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New Giant Rat Discovered in Extinct Volcano

Posted by: Loren Coleman on September 7th, 2009


The Bosavi woolly rat (Mallomys sp.?). Photo courtesy of BBC.

In a news release promoting a new series on the BBC, information has been announced on September 7, 2009, of the finds of new species, including a giant, woolly rat. (The story has been widely disseminated; see this CNN version, as well.)

A BBC film crew recording a programme in an extinct volcano in Papua New Guinea has discovered a new species of giant woolly rat, a frog with fangs, and around 40 other exotic creatures unknown to science.

Dr George McGavin and his team of biologists were stunned to spot a new species of frog within a minute of setting foot from their helicopter on the rim of the crater of Mount Bosavi.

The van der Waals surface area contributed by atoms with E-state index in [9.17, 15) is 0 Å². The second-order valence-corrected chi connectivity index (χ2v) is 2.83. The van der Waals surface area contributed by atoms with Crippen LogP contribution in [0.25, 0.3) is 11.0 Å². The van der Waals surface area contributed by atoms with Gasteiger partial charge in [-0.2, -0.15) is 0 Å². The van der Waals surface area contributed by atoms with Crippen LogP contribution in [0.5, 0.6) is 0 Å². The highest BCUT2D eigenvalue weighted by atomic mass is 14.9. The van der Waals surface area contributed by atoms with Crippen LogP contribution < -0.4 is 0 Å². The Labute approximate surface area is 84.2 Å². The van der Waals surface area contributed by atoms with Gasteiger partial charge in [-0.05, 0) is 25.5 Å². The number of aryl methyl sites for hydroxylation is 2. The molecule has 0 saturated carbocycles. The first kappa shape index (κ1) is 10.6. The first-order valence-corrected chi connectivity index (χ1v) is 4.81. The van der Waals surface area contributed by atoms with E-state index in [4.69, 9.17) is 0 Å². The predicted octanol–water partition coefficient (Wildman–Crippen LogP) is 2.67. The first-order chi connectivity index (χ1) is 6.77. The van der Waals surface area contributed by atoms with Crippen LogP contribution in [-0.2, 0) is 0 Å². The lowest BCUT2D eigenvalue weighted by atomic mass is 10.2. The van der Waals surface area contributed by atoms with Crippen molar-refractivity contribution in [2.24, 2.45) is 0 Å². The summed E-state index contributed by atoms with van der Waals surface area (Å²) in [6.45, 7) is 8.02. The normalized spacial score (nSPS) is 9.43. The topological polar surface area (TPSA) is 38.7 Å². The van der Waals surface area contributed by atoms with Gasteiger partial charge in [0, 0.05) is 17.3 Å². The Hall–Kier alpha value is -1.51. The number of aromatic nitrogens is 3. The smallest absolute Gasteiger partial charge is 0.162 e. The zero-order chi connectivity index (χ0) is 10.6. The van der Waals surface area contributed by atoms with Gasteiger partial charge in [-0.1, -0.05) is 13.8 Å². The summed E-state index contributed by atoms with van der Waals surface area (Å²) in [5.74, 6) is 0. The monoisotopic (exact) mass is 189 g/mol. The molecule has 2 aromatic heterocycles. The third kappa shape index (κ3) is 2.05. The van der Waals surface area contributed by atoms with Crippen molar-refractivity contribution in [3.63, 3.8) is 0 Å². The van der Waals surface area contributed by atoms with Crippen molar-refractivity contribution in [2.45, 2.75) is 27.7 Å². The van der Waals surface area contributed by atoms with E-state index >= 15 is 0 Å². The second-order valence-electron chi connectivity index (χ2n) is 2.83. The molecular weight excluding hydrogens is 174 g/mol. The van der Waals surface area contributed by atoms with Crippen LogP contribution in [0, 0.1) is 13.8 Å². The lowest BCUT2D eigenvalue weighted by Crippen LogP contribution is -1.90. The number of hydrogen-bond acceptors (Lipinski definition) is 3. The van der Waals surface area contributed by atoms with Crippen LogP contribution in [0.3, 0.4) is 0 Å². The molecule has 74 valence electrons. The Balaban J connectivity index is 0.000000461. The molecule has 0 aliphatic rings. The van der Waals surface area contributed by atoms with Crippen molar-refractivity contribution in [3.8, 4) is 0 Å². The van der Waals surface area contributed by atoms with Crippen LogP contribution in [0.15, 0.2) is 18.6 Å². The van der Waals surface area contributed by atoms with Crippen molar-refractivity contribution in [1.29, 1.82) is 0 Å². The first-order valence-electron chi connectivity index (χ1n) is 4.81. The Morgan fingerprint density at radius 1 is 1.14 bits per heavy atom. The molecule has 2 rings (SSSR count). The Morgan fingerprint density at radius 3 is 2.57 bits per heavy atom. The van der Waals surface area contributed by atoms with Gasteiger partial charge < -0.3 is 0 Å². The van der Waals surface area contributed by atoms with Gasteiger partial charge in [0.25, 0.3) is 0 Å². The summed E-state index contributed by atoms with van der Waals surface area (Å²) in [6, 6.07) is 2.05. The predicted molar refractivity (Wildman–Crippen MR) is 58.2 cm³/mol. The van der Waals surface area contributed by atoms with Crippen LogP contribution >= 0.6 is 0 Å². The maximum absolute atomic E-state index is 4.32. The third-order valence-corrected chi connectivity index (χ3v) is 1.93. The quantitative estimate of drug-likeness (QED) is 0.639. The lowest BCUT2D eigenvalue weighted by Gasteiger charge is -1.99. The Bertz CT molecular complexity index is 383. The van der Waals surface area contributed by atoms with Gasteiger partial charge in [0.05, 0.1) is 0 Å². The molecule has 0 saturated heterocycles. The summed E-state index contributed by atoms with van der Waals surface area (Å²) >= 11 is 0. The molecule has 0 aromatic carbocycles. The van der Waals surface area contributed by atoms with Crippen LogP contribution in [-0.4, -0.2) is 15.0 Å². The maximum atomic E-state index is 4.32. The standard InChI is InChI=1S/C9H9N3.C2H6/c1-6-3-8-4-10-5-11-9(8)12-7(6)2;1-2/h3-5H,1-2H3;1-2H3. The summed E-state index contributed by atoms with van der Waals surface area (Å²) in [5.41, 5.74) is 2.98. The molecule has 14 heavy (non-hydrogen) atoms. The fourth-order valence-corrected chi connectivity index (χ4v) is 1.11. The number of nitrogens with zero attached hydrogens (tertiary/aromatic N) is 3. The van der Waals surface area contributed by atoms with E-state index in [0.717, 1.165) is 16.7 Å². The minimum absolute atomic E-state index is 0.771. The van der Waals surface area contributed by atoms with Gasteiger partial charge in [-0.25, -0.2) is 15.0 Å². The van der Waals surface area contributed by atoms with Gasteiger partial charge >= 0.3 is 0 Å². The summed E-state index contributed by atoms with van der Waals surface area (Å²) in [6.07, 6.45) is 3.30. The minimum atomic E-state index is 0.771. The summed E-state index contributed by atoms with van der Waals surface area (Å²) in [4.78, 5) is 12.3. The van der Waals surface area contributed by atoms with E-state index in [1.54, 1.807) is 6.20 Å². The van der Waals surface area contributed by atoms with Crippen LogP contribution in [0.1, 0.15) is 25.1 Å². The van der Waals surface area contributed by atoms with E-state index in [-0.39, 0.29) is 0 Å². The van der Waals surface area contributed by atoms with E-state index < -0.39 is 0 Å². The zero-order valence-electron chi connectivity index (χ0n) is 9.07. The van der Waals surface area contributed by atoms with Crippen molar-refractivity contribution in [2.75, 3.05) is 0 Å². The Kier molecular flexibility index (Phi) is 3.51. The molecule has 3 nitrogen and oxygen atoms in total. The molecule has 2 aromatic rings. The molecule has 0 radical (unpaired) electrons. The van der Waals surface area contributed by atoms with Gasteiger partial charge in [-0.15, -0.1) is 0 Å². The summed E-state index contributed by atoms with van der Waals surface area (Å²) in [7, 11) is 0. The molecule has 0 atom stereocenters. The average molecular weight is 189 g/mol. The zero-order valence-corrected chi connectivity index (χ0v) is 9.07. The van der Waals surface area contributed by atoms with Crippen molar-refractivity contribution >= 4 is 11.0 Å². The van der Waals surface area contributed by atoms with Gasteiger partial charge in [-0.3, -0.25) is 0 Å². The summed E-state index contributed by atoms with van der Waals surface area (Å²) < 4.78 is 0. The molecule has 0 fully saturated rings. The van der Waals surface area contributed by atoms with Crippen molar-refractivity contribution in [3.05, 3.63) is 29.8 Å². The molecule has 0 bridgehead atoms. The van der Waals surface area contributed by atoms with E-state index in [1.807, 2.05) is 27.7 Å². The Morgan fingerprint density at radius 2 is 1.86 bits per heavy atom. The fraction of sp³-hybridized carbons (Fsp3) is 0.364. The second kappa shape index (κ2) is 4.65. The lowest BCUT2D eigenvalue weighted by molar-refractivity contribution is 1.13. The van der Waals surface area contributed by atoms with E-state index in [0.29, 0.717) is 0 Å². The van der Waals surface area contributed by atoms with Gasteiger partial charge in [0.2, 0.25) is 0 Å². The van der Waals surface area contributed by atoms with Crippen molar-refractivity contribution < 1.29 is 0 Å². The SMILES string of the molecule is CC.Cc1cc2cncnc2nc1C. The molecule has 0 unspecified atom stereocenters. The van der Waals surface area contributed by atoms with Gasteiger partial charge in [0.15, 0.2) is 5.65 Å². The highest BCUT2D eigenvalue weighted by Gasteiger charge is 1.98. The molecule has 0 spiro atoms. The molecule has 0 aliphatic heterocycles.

“It was mind-blowing,” said Dr McGavin, the head scientist of the BBC Natural History unit. “Allen Allison, a specialist in amphibians, said, ‘I think that’s one there over by your foot’. I nearly trod on it.”

The woolly rat, which measures nearly 3ft (82cm) in length and weighs more than 3lb (1.5kg), was captured on film in an infrared camera trap set up on the densely wooded slopes.

Provisionally named the Bosavi woolly rat, it is thought to live only in the crater and nowhere else in the world. It has no fear of humans.

“I had a cat and it was about the same size as this rat,” said Gordon Buchanan, the cameraman who first observed the creature.